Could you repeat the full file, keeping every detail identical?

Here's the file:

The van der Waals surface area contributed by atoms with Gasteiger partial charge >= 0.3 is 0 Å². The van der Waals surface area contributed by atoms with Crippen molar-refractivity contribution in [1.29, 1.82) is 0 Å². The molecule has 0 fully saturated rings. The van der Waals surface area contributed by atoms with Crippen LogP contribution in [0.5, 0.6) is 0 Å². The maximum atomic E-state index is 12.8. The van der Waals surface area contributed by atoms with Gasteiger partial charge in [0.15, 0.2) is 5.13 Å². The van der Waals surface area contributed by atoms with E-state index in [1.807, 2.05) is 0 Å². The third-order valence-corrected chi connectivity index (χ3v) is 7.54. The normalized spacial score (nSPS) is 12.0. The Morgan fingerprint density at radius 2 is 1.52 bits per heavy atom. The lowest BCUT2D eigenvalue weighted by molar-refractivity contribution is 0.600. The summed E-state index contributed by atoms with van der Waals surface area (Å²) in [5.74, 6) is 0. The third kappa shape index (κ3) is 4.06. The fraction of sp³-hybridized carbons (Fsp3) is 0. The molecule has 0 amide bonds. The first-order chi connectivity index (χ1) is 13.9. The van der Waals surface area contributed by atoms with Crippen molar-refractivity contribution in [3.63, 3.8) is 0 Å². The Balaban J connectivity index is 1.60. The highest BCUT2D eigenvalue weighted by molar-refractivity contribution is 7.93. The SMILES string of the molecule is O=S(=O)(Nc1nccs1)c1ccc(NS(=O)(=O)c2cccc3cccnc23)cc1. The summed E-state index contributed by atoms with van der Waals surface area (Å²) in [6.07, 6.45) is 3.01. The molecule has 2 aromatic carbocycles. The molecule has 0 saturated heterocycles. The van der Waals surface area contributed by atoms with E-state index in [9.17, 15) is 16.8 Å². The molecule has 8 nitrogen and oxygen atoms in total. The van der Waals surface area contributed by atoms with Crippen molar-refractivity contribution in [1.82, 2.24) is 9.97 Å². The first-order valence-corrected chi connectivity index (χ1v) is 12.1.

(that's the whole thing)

The van der Waals surface area contributed by atoms with Gasteiger partial charge >= 0.3 is 0 Å². The van der Waals surface area contributed by atoms with Crippen molar-refractivity contribution in [1.29, 1.82) is 0 Å². The molecule has 0 fully saturated rings. The van der Waals surface area contributed by atoms with Crippen LogP contribution in [0.5, 0.6) is 0 Å². The maximum atomic E-state index is 12.8. The van der Waals surface area contributed by atoms with Gasteiger partial charge in [0.15, 0.2) is 5.13 Å². The van der Waals surface area contributed by atoms with E-state index in [1.807, 2.05) is 0 Å². The third-order valence-corrected chi connectivity index (χ3v) is 7.54. The normalized spacial score (nSPS) is 12.0. The Morgan fingerprint density at radius 2 is 1.52 bits per heavy atom. The lowest BCUT2D eigenvalue weighted by molar-refractivity contribution is 0.600. The summed E-state index contributed by atoms with van der Waals surface area (Å²) in [5.74, 6) is 0. The third kappa shape index (κ3) is 4.06. The fraction of sp³-hybridized carbons (Fsp3) is 0. The molecule has 0 amide bonds. The first-order chi connectivity index (χ1) is 13.9. The van der Waals surface area contributed by atoms with Crippen molar-refractivity contribution in [3.63, 3.8) is 0 Å². The Balaban J connectivity index is 1.60. The highest BCUT2D eigenvalue weighted by molar-refractivity contribution is 7.93. The SMILES string of the molecule is O=S(=O)(Nc1nccs1)c1ccc(NS(=O)(=O)c2cccc3cccnc23)cc1. The summed E-state index contributed by atoms with van der Waals surface area (Å²) in [6.07, 6.45) is 3.01. The molecule has 2 aromatic carbocycles. The molecule has 0 saturated heterocycles. The van der Waals surface area contributed by atoms with E-state index in [9.17, 15) is 16.8 Å². The molecule has 8 nitrogen and oxygen atoms in total. The van der Waals surface area contributed by atoms with Crippen molar-refractivity contribution in [1.82, 2.24) is 9.97 Å². The first-order valence-corrected chi connectivity index (χ1v) is 12.1.